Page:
State vaccine mandate on prison workers temporarily stayed by … the Ninth Circuit? – HotAir

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This looks like a curious punt from an even more curious player, but you’ll need a three-dimensional scorecard to figure out what’s happening in California. The Ninth Circuit — usually seen as particularly friendly to government exercises of authority — has called a halt to a state vaccination mandate for prison workers and certain inmates. This follows a Fifth Circuit stay on a federal mandate proposed as an OSHA regulation:

A federal appeals court on Friday temporarily blocked an order that all California prison workers must be vaccinated against the coronavirus or have a religious or medical exemption.

A panel of the 9th U.S. Circuit Court of Appeals granted a request for a stay of September’s lower court order pending an appeal. It also sped up the hearing process by setting a Dec. 13 deadline for opening briefs.

The vaccination mandate was supposed to have taken effect by Jan. 12 but the appellate court stay blocks enforcement until sometime in March, when the appeal hearing will be scheduled.

That’s one heck of a punt. There’s a good chance that a vaccine mandate might be moot by March. Parts of California will have cold enough weather in the winter to where the state can expect a fresh seasonal wave of cases as people remain indoors for larger-scale gatherings. If the case won’t get adjudicated until warm weather returns to those places, the impetus for the vaccines might vanish even if the Ninth Circuit relents.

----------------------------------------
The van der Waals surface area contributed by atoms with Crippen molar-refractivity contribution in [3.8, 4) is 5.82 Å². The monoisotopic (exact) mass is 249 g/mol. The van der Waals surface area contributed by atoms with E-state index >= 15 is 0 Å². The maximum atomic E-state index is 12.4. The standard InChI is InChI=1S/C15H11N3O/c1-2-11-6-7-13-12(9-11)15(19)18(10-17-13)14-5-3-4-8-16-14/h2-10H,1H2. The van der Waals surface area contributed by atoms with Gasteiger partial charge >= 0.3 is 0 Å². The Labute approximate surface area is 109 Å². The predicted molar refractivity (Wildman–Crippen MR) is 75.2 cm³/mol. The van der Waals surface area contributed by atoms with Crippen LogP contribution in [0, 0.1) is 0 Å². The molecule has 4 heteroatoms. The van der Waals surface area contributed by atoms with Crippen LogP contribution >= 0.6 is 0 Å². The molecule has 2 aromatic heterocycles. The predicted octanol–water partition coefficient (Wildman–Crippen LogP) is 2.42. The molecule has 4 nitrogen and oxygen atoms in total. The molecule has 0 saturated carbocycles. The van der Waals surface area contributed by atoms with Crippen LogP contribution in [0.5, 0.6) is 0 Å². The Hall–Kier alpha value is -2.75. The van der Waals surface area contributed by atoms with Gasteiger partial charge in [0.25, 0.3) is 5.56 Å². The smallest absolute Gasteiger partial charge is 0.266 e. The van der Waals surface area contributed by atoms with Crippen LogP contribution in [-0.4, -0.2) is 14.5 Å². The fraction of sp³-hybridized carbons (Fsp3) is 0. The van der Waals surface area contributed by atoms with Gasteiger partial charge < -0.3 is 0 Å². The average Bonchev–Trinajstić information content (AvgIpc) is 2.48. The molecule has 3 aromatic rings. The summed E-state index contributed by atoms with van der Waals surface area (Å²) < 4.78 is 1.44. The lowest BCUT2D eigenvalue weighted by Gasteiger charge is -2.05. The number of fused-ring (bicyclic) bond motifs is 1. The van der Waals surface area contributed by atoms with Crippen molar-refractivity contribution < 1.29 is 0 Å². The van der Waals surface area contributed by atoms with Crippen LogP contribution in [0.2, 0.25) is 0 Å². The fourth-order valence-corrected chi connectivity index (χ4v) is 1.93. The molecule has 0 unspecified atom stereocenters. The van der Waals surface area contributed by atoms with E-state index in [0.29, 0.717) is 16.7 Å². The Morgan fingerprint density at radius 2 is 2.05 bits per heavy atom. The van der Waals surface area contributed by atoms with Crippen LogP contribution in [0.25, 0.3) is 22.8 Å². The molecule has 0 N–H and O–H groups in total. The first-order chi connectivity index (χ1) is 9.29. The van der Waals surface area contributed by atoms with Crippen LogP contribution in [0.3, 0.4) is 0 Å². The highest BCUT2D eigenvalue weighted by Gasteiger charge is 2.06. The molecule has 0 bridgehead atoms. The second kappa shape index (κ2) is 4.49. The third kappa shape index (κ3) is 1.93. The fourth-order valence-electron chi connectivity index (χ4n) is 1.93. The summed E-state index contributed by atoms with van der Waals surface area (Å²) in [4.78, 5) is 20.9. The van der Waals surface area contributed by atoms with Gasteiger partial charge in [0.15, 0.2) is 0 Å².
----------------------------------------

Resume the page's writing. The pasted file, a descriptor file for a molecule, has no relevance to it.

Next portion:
So who won in this round? It’s not entirely clear, but it might have been … Gavin Newsom?

The mandate was opposed by the state’s prison agency and Gov. Gavin Newsom, even though his administration previously had ordered vaccinations or testing for all state employees, including correctional employees.

The politically powerful California Correctional Peace Officers Association had argued that the mandate could create staff shortages if employees refuse to comply.

That’s another reason why the point might be moot by March. Some governors, primarily in blue states, followed Joe Biden’s lead in imposing vaccine mandates on state workers, only to discover that the process left them shorthanded at the worst possible time. The last place a state would want to have a staffing problem would be at a prison, which Newsom must have belatedly realized. It’s easy to issue EOs, but it’s more complicated when one has to live with their consequences. The specter of massive prison-guard shortages must have finally pushed Newsom into retreat from the mandate, at least in this instance.

The “politically powerful” aspect of this union probably had something to do with Newsom’s change of heart, too. But that leads to another question: why didn’t Newsom simply rescind this mandate? As governor, he has that authority. Why bother to join a court fight to do what Newsom could arguably do on his own?